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Nigerian presidency denies resignation claim

LAGOS, September 16 – A report Tuesday by Nigeria’s official news agency that President Umaru Yar’Adua may resign because of ill health set off renewed speculation about the leader and brought a furious denial from the presidency.

"There is nothing like that, it is absolutely rubbish," Yar’Adua’s spokesman Olusegun Adeniyi told AFP, adding the report was "false and patently irresponsible".

News Agency of Nigeria said in a dispatch that the leader of the oil-rich nation, who was in a Saudi hospital for treatment in August, was likely to step down after a cabinet reshuffle expected soon.

"President Umaru Musa Yar’Adua may resign after a cabinet reshuffle, on health grounds," the agency said in a one sentence flash posted to clients.

Information Minister John Odey told AFP the report was a "fabrication".

Another presidential aide, who asked not to be named, called the report a "rumour" which he suspected was aimed at causing confusion in the West African regional powerhouse.

"We are also surprised that this rumour emanated from the News Agency of Nigeria. This smacks of deliberate sabotage and an attempt to cause chaos in the country," he told AFP.

"The president does not plan to resign and the issue has never been broached in any way," he added.

The state of his health is a regular subject of media speculation. And the report came on the day that the respected independent daily, The Guardian, carried an editorial entitled "The President’s health and an anxious nation".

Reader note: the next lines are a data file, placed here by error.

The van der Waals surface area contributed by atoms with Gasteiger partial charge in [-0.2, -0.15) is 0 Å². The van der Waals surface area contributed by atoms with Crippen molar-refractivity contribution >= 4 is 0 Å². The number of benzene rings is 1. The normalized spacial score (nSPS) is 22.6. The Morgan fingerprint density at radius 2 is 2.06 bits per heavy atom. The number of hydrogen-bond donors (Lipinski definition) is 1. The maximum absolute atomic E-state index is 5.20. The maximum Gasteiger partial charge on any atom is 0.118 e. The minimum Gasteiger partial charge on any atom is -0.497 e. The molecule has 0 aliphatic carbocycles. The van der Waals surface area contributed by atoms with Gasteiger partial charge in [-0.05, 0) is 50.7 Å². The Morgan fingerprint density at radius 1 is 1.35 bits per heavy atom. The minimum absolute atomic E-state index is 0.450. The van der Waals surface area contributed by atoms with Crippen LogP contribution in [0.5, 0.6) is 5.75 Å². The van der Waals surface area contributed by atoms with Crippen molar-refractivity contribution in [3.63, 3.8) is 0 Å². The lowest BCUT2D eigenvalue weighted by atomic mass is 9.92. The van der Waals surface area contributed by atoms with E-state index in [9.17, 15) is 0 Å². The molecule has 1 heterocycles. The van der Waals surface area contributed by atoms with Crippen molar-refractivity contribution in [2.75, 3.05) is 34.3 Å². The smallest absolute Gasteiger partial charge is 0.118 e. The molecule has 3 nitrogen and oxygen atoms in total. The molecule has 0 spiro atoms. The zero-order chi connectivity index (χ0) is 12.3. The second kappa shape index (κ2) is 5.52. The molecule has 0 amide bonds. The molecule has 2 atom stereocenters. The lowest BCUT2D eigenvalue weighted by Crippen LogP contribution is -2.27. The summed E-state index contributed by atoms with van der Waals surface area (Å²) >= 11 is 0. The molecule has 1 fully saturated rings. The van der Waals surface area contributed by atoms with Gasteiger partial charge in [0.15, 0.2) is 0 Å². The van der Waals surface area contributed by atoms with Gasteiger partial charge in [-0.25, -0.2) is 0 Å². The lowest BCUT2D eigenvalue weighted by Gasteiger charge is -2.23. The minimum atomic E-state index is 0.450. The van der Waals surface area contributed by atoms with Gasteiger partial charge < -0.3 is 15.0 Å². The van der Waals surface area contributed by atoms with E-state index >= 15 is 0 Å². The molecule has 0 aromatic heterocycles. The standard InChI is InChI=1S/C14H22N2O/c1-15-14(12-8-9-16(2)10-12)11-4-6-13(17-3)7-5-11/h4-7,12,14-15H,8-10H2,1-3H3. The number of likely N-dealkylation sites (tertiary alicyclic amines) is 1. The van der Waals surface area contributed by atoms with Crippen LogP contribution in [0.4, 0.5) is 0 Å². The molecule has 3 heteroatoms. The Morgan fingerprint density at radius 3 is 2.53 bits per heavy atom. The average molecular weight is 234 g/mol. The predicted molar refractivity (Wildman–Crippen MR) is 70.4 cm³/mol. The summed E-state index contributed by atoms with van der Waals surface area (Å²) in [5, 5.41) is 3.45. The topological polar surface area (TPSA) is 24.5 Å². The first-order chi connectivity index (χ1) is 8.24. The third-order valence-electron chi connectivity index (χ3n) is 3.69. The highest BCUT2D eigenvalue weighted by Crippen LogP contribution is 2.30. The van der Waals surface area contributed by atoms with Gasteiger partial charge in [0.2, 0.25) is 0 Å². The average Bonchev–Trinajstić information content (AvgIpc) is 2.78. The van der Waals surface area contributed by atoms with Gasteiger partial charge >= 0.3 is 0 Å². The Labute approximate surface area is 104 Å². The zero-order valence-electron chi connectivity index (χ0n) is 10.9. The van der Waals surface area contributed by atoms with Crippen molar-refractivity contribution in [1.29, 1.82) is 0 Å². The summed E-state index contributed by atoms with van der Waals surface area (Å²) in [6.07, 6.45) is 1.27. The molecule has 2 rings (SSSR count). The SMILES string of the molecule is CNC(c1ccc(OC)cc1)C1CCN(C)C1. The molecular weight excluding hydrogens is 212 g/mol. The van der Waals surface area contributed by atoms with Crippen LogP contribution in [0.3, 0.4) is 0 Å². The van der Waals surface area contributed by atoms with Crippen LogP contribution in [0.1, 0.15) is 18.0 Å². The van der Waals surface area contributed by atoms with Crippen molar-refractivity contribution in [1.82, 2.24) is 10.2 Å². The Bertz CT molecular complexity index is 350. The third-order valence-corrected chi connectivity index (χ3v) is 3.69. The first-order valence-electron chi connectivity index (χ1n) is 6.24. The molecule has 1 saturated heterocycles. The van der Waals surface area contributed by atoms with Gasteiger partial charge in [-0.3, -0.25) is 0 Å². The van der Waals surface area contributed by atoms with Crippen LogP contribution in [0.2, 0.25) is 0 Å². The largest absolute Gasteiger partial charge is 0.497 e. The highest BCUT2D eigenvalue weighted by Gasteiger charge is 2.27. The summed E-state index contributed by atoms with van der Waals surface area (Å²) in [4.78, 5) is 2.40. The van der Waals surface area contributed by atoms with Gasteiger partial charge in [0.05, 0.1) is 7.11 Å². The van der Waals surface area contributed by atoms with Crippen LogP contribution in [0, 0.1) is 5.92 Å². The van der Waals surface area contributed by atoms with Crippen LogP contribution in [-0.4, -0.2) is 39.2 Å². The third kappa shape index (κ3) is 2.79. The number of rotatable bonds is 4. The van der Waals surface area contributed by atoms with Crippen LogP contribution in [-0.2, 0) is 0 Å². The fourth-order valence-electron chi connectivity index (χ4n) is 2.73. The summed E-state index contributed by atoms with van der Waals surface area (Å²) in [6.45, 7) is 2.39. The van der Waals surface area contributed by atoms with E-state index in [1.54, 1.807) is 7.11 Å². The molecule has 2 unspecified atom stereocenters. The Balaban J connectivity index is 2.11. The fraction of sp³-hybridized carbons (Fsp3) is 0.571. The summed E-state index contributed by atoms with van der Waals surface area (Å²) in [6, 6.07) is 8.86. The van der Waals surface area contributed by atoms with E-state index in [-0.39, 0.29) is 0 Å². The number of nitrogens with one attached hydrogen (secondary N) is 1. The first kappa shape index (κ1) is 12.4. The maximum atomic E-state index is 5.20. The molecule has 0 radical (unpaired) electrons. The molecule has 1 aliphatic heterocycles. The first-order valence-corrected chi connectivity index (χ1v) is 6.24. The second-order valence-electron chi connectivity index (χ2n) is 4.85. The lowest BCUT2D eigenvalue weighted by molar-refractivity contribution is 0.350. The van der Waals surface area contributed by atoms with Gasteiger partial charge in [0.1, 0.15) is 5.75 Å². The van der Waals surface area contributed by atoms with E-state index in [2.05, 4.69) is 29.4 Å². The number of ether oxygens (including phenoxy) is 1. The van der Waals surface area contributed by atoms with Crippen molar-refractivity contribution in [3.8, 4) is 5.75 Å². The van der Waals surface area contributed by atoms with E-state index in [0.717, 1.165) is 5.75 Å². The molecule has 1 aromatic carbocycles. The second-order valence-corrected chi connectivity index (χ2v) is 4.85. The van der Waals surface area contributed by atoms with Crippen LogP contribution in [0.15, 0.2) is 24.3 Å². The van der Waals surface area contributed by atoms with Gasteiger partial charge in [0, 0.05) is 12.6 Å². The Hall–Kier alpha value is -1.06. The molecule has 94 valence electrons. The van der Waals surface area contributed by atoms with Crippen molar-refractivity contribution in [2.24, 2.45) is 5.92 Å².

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NAN later distanced itself from the resignation story. Its deputy editor-in-chief Olusegun Aribike said "we believe that it is a mischief maker at work".

The presidential aide said a probe has been launched into the origins of the report "for appropriate sanction". "Grave fabrication such as this will not be ignored," said the aide.

The information minister reportedly visited the NAN headquarters in Abuja after the dispatch was electronically mailed to some clients including AFP and most of the local media.

Yar’Adua, who turned 57 on August 16, was dogged by ill-health even during the campaign that brought him to power in April 2007.

The president went into hospital in Saudi Arabia while officially on a pilgrimage last month.

Details of his illness have never been officially made public, but he is believed to have a history of kidney problems.

Two days after he arrived back in office from the Muslim pilgrimage last week, Yar’Adua restructured his cabinet portfolios, without naming any ministers.

Yar’Adua created a new ministry to help solve the problems of the strife wracked Niger Delta, the country’s main oil producing region. Militants fighting for greater share of the oil revenue in the Delta have stepped up attacks on oil installations in recent days.

On the eve of his departure for Saudi Arabia last month, the president replaced three top military commanders.

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Yar’Adua took on a job he never asked for — hand-picked by his predecessor Olusegun Obasanjo to succeed him in the 2007 election.

The poll was marred by widespread fraud, according to virtually all the observer groups.

A court case brought by Yar’Adua’s two major opponents attempted to have him removed as president. The case has so far failed but further appeal hearings are expected in coming months.


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